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White Wine Varietals>>

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Red Wine Varietals


There are over 2500 different wine grape varieties. Here are a few that are the most important red wine varietals:

Cabernet Sauvignon (CAB-err-nay SO-veen-yawn)
Considered the most successful red grape in California, Cabernet Sauvignon is responsible in large part for the great Châteaux wines of the Bordeaux region of France, as well as outstanding wines from all around the globe. The best examples are well structured, medium – to full bodied with rich, complex FLAVORS AND INTENSE BOUQUET. Flavors of berries, especially currants and blackberries, even cherries combine often with hints of cedar, tobacco, and chocolate to make this varietal appealing. Assertive tannins contribute often to tremendous aging ability. Most California versions of this wine have been made 100% of the grape variety, but in recent years many producers have blended in percentages of Merlot and Cabernet Franc to add complexity.

Gamay (Ga- MAY)
This is the red wine grape of the Beaujolais district in the southern Burgundy region as well as the Loire Valley of France. Gamay is a generally light-bodied, fresh, soft, fruity wine (no tannins) noted for charm and easy-to-drink-ability. It is extremely versatile with food.

Sangiovese (SAN-gee-o-vay-zay)
Sangiovese is the leading red wine grape in the Italian region of Tuscany. Chianti is its principal wine. It is also being grown to a small degree in California. Sangiovese produces a wine with medium body that is rarely very dark in color, slightly spicy, and very fragrant with aromas and flavors of bitter cherries, herbs and licorice.

Merlot (Mair-LOW)
Merlot is a distinguished red wine grape, as important as Cabernet Sauvignon and Cabernet Franc in the Bordeaux region, where it contributes softness, fruit and suppleness to many famous wines that would otherwise be less approachable. Merlots are wines that are medium or full-bodied, often velvety smooth, less tannic and astringent, allowing earlier maturity than Cabernet. Flavors of black cherry, raspberry and cocoa as well as toasty oak make this wine a big hit among customers. Merlot is very successfully grown in California, Australia, Washington, and South America, although because of its recent surge in popularity, you can buy Merlot from nearly anywhere in the world.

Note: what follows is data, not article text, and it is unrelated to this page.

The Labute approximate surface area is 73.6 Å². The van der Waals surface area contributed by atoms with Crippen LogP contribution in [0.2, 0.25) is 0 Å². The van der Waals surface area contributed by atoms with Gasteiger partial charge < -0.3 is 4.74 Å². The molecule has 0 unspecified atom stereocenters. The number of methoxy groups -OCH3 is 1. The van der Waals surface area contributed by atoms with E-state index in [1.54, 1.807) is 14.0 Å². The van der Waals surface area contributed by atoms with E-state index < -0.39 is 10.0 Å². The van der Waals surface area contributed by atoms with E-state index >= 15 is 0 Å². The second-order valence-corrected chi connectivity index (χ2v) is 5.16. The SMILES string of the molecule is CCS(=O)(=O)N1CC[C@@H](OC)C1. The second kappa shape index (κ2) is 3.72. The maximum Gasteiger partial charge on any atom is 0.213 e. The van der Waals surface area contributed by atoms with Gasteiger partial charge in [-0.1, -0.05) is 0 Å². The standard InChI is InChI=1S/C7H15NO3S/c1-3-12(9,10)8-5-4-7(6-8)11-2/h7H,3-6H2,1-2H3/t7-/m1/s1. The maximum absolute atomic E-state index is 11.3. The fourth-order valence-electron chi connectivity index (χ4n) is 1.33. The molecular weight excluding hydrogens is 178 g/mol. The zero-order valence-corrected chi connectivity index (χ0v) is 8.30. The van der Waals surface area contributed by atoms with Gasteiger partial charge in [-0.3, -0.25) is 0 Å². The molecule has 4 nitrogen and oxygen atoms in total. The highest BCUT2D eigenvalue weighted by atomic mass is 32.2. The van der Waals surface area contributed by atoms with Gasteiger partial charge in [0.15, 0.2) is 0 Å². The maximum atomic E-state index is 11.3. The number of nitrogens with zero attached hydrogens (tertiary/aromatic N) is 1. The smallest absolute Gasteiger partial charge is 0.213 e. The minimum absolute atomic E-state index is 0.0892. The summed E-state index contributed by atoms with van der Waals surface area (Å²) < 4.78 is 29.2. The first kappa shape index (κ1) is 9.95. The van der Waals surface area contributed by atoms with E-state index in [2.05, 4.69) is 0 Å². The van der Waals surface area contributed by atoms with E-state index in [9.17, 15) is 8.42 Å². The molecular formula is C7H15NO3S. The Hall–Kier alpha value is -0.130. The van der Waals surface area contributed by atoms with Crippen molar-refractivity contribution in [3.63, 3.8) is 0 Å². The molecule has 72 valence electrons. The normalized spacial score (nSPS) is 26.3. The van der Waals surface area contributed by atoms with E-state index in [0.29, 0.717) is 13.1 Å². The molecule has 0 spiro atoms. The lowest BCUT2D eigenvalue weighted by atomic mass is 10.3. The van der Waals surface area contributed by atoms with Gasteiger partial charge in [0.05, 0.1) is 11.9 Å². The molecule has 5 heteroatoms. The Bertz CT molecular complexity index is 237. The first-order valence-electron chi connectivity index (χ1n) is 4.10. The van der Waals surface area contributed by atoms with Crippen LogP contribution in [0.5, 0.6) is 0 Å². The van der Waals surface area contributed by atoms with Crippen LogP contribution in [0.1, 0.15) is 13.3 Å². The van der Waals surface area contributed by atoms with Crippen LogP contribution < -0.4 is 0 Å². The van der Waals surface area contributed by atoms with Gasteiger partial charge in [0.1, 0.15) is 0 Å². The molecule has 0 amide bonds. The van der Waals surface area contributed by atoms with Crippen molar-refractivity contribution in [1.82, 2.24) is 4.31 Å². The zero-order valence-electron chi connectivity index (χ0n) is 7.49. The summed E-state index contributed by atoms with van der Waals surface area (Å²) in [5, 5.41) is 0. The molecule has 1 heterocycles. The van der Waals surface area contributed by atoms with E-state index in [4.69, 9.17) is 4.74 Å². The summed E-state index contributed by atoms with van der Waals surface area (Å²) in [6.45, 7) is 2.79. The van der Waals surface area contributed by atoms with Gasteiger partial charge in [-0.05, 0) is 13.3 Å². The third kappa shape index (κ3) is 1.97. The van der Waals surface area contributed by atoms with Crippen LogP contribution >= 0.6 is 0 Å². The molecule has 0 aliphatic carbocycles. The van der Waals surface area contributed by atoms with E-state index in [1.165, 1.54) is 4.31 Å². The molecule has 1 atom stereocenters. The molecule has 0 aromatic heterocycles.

Pinot Noir (PEE-no nwar)
The great grape of the Burgundy region of France where it is responsible for some of the most famous wines in the world. It is also one of the principal grapes in Champagne and most sparkling wines. Pinot Noir produces a very different red wine than which Americans are generally accustomed. The nature of the grape produces a wine with less color and tannin. Its supple texture and elegant flavors usually emphasize berry and floral characteristics, though some styles lean toward earthy and spicy. The wines are typically dry and medium to medium–full bodied and are neither as powerful, deeply colored nor as tannic as Cabernet Sauvignons. However, well-made Pinot Noirs have been known to age well. California, Oregon and Australia have emerged recently as excellent producers of Pinot Noir.

Syrah (Sir- RAH)
Syrah grows in France’s Rhone region where it is one of the blending grapes uses in Chateauneuf-du-Pape. It has been grown to great success in California and Australia (where it is known as Shiraz). Syrah makes a deep-colored wine, rough, highly tannic and peppery in its youth, but which can mature to a big generous, velvety wine. It is generally long live.

Zinfandel (ZIN-fan-del)
The most widely planted red grape in California, Zinfandel is European in origin, but there is much debate as to where the grape originates- the latest wisdom tells us it comes from the Dalmatian slopes of the Adriatic Sea in what is now Croatia. California has provided the ideal soil and climate for it to grow. Zinfandel leads to a number of wine styles, from light and fruity Beaujolais style, to medium-bodied wines with more character and structure, to ripe , rich, muscular, tannic, intensely-flavored and long –lived wines.

WHITE ZINFANDEL --NOT !!
White Zinfandel is not a red wine and not a white wine. It is a blush-colored wine make from the RED Zinfandel grape. The slight pink color results from fermenting the just-pressed juice in contact with the skins for a short time to lightly color the wine. For the most part, a White Zinfandel is semi-sweet and very east to drink, although, many have no complexity and little excitement. It can be great “training wheels” wine – a good starting point for new wine drinker and a fine out-on the patio wine.

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